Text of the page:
First, people who volunteered to be part of the deliberations seemed to be more concerned about the environment in the Okanagan than the average for the entire sample.

Second, people in the deliberation groups seemed to think about the environmental indicators in a more integrated way.  They thought about the relationship between the environmental indicators.

Third, people who participated in the deliberations had less variation between themselves in how much they were willing to pay to see improvements in the environmental indicators.  Talking together lead people’s perspectives to converge.

social networks

Our third fact sheet describes our Social Network Analysis.  We found that social networks matter!  Survey participants with ‘tighter’ networks, networks where the people involved were more connected to each other, were more likely to make choices in the choice experiment that would result in better future environmental outcomes.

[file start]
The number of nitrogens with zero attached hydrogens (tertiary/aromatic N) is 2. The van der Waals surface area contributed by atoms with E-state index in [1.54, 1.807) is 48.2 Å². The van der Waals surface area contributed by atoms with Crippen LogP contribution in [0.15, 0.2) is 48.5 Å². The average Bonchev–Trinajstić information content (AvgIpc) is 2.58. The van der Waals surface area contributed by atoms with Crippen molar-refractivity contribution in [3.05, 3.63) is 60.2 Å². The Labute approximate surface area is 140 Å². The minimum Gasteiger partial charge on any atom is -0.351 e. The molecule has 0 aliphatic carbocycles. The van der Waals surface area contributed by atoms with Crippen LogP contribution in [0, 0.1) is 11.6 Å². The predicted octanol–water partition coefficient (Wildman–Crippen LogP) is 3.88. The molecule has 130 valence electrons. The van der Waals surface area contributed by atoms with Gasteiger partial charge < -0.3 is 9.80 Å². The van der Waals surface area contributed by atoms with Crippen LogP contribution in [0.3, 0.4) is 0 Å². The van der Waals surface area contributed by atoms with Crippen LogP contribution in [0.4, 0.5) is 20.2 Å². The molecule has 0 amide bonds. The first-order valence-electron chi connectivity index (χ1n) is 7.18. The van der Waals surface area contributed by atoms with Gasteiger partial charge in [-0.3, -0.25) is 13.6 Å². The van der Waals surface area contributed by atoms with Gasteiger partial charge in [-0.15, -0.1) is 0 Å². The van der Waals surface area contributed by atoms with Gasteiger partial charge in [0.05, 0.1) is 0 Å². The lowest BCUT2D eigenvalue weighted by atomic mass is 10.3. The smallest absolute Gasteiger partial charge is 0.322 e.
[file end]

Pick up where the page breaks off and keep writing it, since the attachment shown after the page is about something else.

1. There is a lot of variation in the amount people are willing to pay to see improvements in the environmental indicators we used.  Any approach we choose will therefore have critics who say it has not gone far enough and others who say it has gone too far.
  2. There is broad agreement that protecting natural areas and enhancing aquatic health is worthy of spending money on.  However, there is a wide variation in the amount people think should be spent.
  3. Engaging people in conversations about the environmental costs of development in the Okanagan tends to build a greater consensus around the desired future.
  4. Developing relationships within which people talk about the impact of development on the Okanagan environment may increase the amount people are willing to pay to protect that environment.